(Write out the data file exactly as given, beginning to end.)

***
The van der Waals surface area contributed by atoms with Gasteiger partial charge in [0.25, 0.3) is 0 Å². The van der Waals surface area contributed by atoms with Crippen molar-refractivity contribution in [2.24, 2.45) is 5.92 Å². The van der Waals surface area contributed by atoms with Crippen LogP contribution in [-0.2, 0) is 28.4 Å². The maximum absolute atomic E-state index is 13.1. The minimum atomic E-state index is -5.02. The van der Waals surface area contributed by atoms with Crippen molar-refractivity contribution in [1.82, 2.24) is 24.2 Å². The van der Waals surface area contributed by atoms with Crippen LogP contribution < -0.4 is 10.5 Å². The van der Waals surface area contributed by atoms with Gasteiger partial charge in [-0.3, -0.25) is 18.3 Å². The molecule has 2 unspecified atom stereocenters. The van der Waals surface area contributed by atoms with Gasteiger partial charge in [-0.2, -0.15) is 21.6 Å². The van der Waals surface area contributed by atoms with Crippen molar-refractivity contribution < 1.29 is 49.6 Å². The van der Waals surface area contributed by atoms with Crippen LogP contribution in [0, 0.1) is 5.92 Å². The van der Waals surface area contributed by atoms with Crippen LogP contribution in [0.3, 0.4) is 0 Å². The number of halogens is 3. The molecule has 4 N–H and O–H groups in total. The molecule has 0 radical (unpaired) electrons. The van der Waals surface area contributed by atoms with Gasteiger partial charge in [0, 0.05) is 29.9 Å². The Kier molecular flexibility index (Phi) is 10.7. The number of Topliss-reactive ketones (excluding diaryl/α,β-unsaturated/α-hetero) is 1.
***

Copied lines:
The van der Waals surface area contributed by atoms with Gasteiger partial charge in [0.25, 0.3) is 0 Å². The van der Waals surface area contributed by atoms with Crippen molar-refractivity contribution in [2.24, 2.45) is 5.92 Å². The van der Waals surface area contributed by atoms with Crippen LogP contribution in [-0.2, 0) is 28.4 Å². The maximum absolute atomic E-state index is 13.1. The minimum atomic E-state index is -5.02. The van der Waals surface area contributed by atoms with Crippen molar-refractivity contribution in [1.82, 2.24) is 24.2 Å². The van der Waals surface area contributed by atoms with Crippen LogP contribution < -0.4 is 10.5 Å². The van der Waals surface area contributed by atoms with Gasteiger partial charge in [-0.3, -0.25) is 18.3 Å². The molecule has 2 unspecified atom stereocenters. The van der Waals surface area contributed by atoms with Gasteiger partial charge in [-0.2, -0.15) is 21.6 Å². The van der Waals surface area contributed by atoms with Crippen molar-refractivity contribution < 1.29 is 49.6 Å². The van der Waals surface area contributed by atoms with Crippen LogP contribution in [0, 0.1) is 5.92 Å². The van der Waals surface area contributed by atoms with Crippen LogP contribution in [0.3, 0.4) is 0 Å². The number of halogens is 3. The molecule has 4 N–H and O–H groups in total. The molecule has 0 radical (unpaired) electrons. The van der Waals surface area contributed by atoms with Gasteiger partial charge in [0, 0.05) is 29.9 Å². The Kier molecular flexibility index (Phi) is 10.7. The number of Topliss-reactive ketones (excluding diaryl/α,β-unsaturated/α-hetero) is 1.